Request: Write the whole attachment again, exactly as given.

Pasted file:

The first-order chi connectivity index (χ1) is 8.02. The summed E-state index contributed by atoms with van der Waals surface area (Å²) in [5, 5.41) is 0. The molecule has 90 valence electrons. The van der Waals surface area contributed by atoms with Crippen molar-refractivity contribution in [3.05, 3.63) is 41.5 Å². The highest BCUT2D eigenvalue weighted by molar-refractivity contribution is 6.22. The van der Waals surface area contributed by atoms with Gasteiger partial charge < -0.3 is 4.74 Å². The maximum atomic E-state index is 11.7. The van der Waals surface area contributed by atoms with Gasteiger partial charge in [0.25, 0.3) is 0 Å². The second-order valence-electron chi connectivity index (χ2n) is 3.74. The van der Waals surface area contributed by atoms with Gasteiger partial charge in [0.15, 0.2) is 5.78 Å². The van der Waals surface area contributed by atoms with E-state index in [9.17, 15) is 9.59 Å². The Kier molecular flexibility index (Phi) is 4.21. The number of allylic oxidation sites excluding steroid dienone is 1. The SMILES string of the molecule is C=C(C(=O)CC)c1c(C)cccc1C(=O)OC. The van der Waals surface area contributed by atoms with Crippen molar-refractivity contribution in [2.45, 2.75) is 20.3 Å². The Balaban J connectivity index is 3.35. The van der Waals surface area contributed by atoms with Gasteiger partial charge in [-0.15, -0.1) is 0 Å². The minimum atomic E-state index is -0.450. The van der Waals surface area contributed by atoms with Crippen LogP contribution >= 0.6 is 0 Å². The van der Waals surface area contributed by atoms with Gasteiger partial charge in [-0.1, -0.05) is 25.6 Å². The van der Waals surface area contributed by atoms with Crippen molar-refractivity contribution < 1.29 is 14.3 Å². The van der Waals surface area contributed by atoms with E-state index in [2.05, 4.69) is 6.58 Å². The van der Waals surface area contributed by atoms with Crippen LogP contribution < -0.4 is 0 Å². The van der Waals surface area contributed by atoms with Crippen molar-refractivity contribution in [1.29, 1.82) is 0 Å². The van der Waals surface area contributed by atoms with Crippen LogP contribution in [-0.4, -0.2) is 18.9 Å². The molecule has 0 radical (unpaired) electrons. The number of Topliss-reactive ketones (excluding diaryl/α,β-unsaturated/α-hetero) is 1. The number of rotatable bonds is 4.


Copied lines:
The first-order chi connectivity index (χ1) is 8.02. The summed E-state index contributed by atoms with van der Waals surface area (Å²) in [5, 5.41) is 0. The molecule has 90 valence electrons. The van der Waals surface area contributed by atoms with Crippen molar-refractivity contribution in [3.05, 3.63) is 41.5 Å². The highest BCUT2D eigenvalue weighted by molar-refractivity contribution is 6.22. The van der Waals surface area contributed by atoms with Gasteiger partial charge < -0.3 is 4.74 Å². The maximum atomic E-state index is 11.7. The van der Waals surface area contributed by atoms with Gasteiger partial charge in [0.25, 0.3) is 0 Å². The second-order valence-electron chi connectivity index (χ2n) is 3.74. The van der Waals surface area contributed by atoms with Gasteiger partial charge in [0.15, 0.2) is 5.78 Å². The van der Waals surface area contributed by atoms with E-state index in [9.17, 15) is 9.59 Å². The Kier molecular flexibility index (Phi) is 4.21. The number of allylic oxidation sites excluding steroid dienone is 1. The SMILES string of the molecule is C=C(C(=O)CC)c1c(C)cccc1C(=O)OC. The van der Waals surface area contributed by atoms with Crippen molar-refractivity contribution in [2.45, 2.75) is 20.3 Å². The Balaban J connectivity index is 3.35. The van der Waals surface area contributed by atoms with Gasteiger partial charge in [-0.15, -0.1) is 0 Å². The minimum atomic E-state index is -0.450. The van der Waals surface area contributed by atoms with Crippen LogP contribution >= 0.6 is 0 Å². The van der Waals surface area contributed by atoms with Gasteiger partial charge in [-0.1, -0.05) is 25.6 Å². The van der Waals surface area contributed by atoms with Crippen molar-refractivity contribution < 1.29 is 14.3 Å². The van der Waals surface area contributed by atoms with E-state index in [2.05, 4.69) is 6.58 Å². The van der Waals surface area contributed by atoms with Crippen LogP contribution < -0.4 is 0 Å². The van der Waals surface area contributed by atoms with Crippen molar-refractivity contribution in [1.29, 1.82) is 0 Å². The van der Waals surface area contributed by atoms with Crippen LogP contribution in [-0.4, -0.2) is 18.9 Å². The molecule has 0 radical (unpaired) electrons. The number of Topliss-reactive ketones (excluding diaryl/α,β-unsaturated/α-hetero) is 1. The number of rotatable bonds is 4.